As a Do-It-Yourself Investor you know you can get great value from doing your own homework and investing without incurring additional costs (costs add up significantly)
You control the re-balancing process and observe how markets evolve – a humbling exercise that shows that even most professional investors can’t add much value over the long term. You may have a plan but would like to get a second opinion – did I miss something? Investment advice is always personal (Bankeronwheels.com gives broad guidance not tailored advice); here are some common questions investors seek to answer before starting out investing:
Did I consider my objective and time horizon?
- Different objectives drive different asset allocations in your portfolio
- Be prudent if investing for the short or medium term and protect your capital against market volatility
- For those with a long term vision seeking to be Financially Independent, Retired Early (FIRE) market volatility may help you achieve great returns over time; a typical model portfolio will be more aggressive towards long term returns
- When approaching retirement or focused on regular income you may look at corporate bonds to reduce equity risk.
Do I have a plan when market crashes
- Crashes are part of the game; plan on how you will behave when the next one comes along; how much can I lose? How long will a downturn last? How quickly can I recover my savings?
- Here is a comprehensive answer on how to protect your portfolio
Did I choose the right Equity ETF?
- The easiest way to combine equities and bonds is a one-stop ETF like Vanguard LifeStrategy or BlackRock’s ESG ETFs
- A great way to control equity allocation is to buy a World ETF – I have reviewed the main ones so you only have to pick the best given your requirements
- Alternatively, you could split your portfolio as introduced here through a Banker or Cyclist portfolio, and choose a combination of International ETFs
Do I have the right proportion of Bonds?
- Bonds reduce the volatility in your portfolio and protect capital during sell-offs; unless you are very long term with high risk tolerance you need bonds – understand why
- Understanding risk tolerance and time horizon is key to your financial success; take a questionnaire to understand what stocks/bond allocation is suitable for you
- Once you decide on an allocation, use this guide to select an appropriate bond ETF
- Cash or bond ETFs? A mix of the two could be the answer – here is a calculator to compare cash and bonds
Did I hedge currencies where needed?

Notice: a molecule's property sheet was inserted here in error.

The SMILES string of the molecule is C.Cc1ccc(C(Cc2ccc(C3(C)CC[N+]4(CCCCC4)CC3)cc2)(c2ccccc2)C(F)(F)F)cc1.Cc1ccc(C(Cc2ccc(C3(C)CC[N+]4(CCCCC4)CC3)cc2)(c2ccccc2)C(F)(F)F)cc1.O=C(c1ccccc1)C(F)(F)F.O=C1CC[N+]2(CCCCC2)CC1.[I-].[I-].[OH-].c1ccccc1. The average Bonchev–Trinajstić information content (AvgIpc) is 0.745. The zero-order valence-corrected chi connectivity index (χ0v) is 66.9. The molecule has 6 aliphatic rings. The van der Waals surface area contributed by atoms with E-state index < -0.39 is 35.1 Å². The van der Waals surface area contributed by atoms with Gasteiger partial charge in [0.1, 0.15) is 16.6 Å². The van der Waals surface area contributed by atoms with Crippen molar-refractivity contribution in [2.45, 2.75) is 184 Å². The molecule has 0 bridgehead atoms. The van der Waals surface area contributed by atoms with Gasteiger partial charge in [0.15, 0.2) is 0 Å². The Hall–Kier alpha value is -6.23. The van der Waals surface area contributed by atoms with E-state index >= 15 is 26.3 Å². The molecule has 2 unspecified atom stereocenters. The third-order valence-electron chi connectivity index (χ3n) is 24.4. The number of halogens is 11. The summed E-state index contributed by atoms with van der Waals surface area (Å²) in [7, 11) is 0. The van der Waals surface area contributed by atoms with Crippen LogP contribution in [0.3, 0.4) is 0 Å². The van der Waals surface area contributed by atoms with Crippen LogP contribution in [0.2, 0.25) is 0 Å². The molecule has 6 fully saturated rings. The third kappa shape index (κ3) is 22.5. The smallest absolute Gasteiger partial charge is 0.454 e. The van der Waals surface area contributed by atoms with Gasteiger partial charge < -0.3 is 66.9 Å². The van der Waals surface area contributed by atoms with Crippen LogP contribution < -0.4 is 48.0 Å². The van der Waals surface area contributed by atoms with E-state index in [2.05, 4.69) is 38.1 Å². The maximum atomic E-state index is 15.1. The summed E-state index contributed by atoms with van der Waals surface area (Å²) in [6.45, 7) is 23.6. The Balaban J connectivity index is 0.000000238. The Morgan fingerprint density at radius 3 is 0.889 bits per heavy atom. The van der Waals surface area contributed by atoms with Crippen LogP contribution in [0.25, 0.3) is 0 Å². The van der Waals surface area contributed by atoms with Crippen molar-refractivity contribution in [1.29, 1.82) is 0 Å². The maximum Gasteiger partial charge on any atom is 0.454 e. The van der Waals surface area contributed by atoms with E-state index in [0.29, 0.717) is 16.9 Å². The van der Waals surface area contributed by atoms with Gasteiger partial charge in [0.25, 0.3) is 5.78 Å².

- Currencies can be confusing here is what you need to know
- You may consider a hedged international bond fund to reduce portfolio volatility as two thirds of risk in international bonds comes from currencies; you should keep international equity funds unhedged
- Here is a guide regarding currency hedging
Did I consider all important criteria when choosing an ETF?
- Choosing ETFs includes which provider to select, fund characteristics, fees, dividend reinvesting and tax. Here’s how to pick the right UCITS ETF
- Here’s a Q&A on how to buy the cheapest ETF
- Choose wisely between Accumulating and Distributing ETFs and ETF Domicile as each has tax implications
- Before you invest – consider the Best UCITS ETFs – here is a curated list
Did I decide if Gold is appropriate for me?
- If you already have inflation protection with assets like real estate it may not be as necessary
- Within your bond allocation you may also consider a small part of Gold
Did I clean up my portfolio from unnecessary ETFs?
- Is your portfolio needlessly complicated with asset classes you don’t need making portfolio re-balancing complicated? Understand how to clean up your portfolio
- Financial theory is clear on your chances of beating the market with stock selection, but if you really want to invest in single name stocks keep to a maximum of 5 to 10% of your portfolio (aka play money)
Lump sum or drip feed?
- Research says initial lump sum investment outperforms 2 out of 3 times when compared with drip fed investment – ‘pound cost averaging’ – with 2% incremental returns over a 12-month period
- However, when deploying savings in a volatile market it may be more comfortable to invest at regular intervals; the same research says if you decide to deploy cash over time be disciplined and invest on a monthly basis over 12 months (you can’t beat the lump sum investment over a longer time period)
Did I verify there is no overlap in my ETFs?
- Do you have multiple ETFs covering the same markets and/or countries? Look at indices you want to track
- Overlaps may make sense if you are investing in the UK and want world exposure (e.g. through MSCI ACWI) but also overweight your local country (e.g. add some FTSE exposure); be aware of home bias, though
Have I placed the ETFs into investment accounts based on tax efficiency?
- It is important to track your overall portfolio; separate and place your ETFs into different accounts based on tax advantages – e.g. place bond ETFs that pay dividends into a non-taxable account such as an ISA and accumulating equity ETFs into taxable accounts.
- The domiciliation of an ETF is important because of tax impact
Am I comfortable with my Broker’s safety?
Make sure you understand how likely a Broker is to fail and what are the available compensation schemes.
Did I decide how frequently should I re-balance my portfolio?
- The general guidance is that re-balancing frequency has low impact on overall portfolio returns as long as you do it
- Choose a rule – whether it’s deviation for your long term asset allocation or based on time period (e.g. annually) and stick to it
- Here is a detailed guide on how to rebalance
This investment checklist is work-in-progress and will be expanded as resources are added to guide you through the investment process; exciting things are in the pipeline – if you want to know more visit the site and subscribe to our newsletter Good luck with your Investments!